US

Texas county to be first in US to test idea of letting indigent defendants choose attorney

  • Criminal defense attorney Tommy Vaughn isphotographed Tuesday, Dec. 9, 2014, in New Braunfels, Texas. Vaughn knows his clients may be distrustful when a court appoints him to handle their case. Without enough money to hire their own lawyer, defendants are often suspicious that court-appointed attorneys will provide a poor defense or just try to coerce a quick guilty plea. Indigent defendants in Comal County, between Austin and San Antonio, will be able to choose a defense attorney from a list to 30 to 50 names pre-approved by the court. The program, funded by a $200,000 grant, will be tried for a year and then assessed.  (AP Photo/Darren Abate)

    Criminal defense attorney Tommy Vaughn isphotographed Tuesday, Dec. 9, 2014, in New Braunfels, Texas. Vaughn knows his clients may be distrustful when a court appoints him to handle their case. Without enough money to hire their own lawyer, defendants are often suspicious that court-appointed attorneys will provide a poor defense or just try to coerce a quick guilty plea. Indigent defendants in Comal County, between Austin and San Antonio, will be able to choose a defense attorney from a list to 30 to 50 names pre-approved by the court. The program, funded by a $200,000 grant, will be tried for a year and then assessed. (AP Photo/Darren Abate)  (The Associated Press)

  • Dib Waldrip, Comal County, Texas, 433rd District Court judge, is photographed Tuesday, Dec. 9, 2014, in New Braunfels, Texas. Indigent defendants in Comal County, between Austin and San Antonio, will be able to choose a defense attorney from a list to 30 to 50 names pre-approved by the court.  Waltrip said he’s unsure simply “throwing money” at indigent defense will fix its problems and is looking forward to finding out if attorney choice can make courts more efficient.  (AP Photo/Darren Abate)

    Dib Waldrip, Comal County, Texas, 433rd District Court judge, is photographed Tuesday, Dec. 9, 2014, in New Braunfels, Texas. Indigent defendants in Comal County, between Austin and San Antonio, will be able to choose a defense attorney from a list to 30 to 50 names pre-approved by the court. Waltrip said he’s unsure simply “throwing money” at indigent defense will fix its problems and is looking forward to finding out if attorney choice can make courts more efficient. (AP Photo/Darren Abate)  (The Associated Press)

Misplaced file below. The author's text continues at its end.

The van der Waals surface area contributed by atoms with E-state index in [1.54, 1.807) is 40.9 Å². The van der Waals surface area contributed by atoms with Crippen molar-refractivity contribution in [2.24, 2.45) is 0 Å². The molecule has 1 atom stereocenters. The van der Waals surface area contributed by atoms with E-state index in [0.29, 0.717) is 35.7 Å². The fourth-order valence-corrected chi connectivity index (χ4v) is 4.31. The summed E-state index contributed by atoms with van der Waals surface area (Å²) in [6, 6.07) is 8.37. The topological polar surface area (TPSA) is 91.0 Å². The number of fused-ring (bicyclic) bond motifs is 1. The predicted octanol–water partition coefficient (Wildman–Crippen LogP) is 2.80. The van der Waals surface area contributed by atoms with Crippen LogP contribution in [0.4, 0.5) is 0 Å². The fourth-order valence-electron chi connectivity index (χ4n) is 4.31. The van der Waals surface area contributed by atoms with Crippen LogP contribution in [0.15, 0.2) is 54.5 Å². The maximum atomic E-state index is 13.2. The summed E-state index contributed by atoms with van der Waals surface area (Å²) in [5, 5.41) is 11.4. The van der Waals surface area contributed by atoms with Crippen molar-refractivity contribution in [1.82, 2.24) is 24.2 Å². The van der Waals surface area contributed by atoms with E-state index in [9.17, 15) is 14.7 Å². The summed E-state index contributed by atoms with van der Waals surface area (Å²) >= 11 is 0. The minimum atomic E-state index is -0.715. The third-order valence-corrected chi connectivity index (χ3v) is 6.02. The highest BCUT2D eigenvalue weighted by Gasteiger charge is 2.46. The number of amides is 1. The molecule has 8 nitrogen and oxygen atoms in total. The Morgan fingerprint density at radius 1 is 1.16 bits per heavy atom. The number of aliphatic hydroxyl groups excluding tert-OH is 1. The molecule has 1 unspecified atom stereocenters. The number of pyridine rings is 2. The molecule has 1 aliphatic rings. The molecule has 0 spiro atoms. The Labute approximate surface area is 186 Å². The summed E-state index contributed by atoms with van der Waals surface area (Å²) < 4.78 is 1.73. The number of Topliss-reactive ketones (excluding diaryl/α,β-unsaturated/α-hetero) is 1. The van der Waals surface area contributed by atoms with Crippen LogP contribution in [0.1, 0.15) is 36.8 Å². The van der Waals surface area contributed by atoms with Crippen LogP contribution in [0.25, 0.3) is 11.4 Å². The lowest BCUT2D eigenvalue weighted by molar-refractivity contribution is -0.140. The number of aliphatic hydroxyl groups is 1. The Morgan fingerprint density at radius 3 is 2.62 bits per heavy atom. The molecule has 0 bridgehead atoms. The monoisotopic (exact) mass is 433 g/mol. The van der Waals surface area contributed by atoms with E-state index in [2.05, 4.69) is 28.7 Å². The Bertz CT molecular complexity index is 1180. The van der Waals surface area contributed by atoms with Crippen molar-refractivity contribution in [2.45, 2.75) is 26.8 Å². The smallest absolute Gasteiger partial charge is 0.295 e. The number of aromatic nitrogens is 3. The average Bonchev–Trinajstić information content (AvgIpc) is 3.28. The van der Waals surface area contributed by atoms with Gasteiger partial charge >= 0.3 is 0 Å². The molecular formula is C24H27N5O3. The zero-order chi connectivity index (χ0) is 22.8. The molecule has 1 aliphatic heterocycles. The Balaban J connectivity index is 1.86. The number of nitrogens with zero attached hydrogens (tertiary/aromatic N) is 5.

• Criminal defense attorney Tommy Vaughn isphotographed Tuesday, Dec. 9, 2014, in New Braunfels, Texas. Vaughn knows his clients may be distrustful when a court appoints him to handle their case. Without enough money to hire their own lawyer, defendants are often suspicious that court-appointed attorneys will provide a poor defense or just try to coerce a quick guilty plea. Indigent defendants in Comal County, between Austin and San Antonio, will be able to choose a defense attorney from a list to 30 to 50 names pre-approved by the court. The program, funded by a $200,000 grant, will be tried for a year and then assessed.  (AP Photo/Darren Abate)

    Criminal defense attorney Tommy Vaughn isphotographed Tuesday, Dec. 9, 2014, in New Braunfels, Texas. Vaughn knows his clients may be distrustful when a court appoints him to handle their case. Without enough money to hire their own lawyer, defendants are often suspicious that court-appointed attorneys will provide a poor defense or just try to coerce a quick guilty plea. Indigent defendants in Comal County, between Austin and San Antonio, will be able to choose a defense attorney from a list to 30 to 50 names pre-approved by the court. The program, funded by a $200,000 grant, will be tried for a year and then assessed. (AP Photo/Darren Abate)  (The Associated Press)

A Texas county is set to be the first place in the U.S. to test the idea of allowing indigent defendants to choose their own court-appointed lawyers.

Indigent defendants in Comal County, between Austin and San Antonio, will be able to choose a defense attorney from a list to 30 to 50 names pre-approved by the court.

Legal experts say the new system may allow defendants to be more invested in their cases and encourage attorneys to provide quality service or risk losing future business. The program, funded by a $200,000 grant, will be tried for a year and then assessed.

Indigent defense systems have long been criticized for large caseloads, inadequate funding and spotty quality.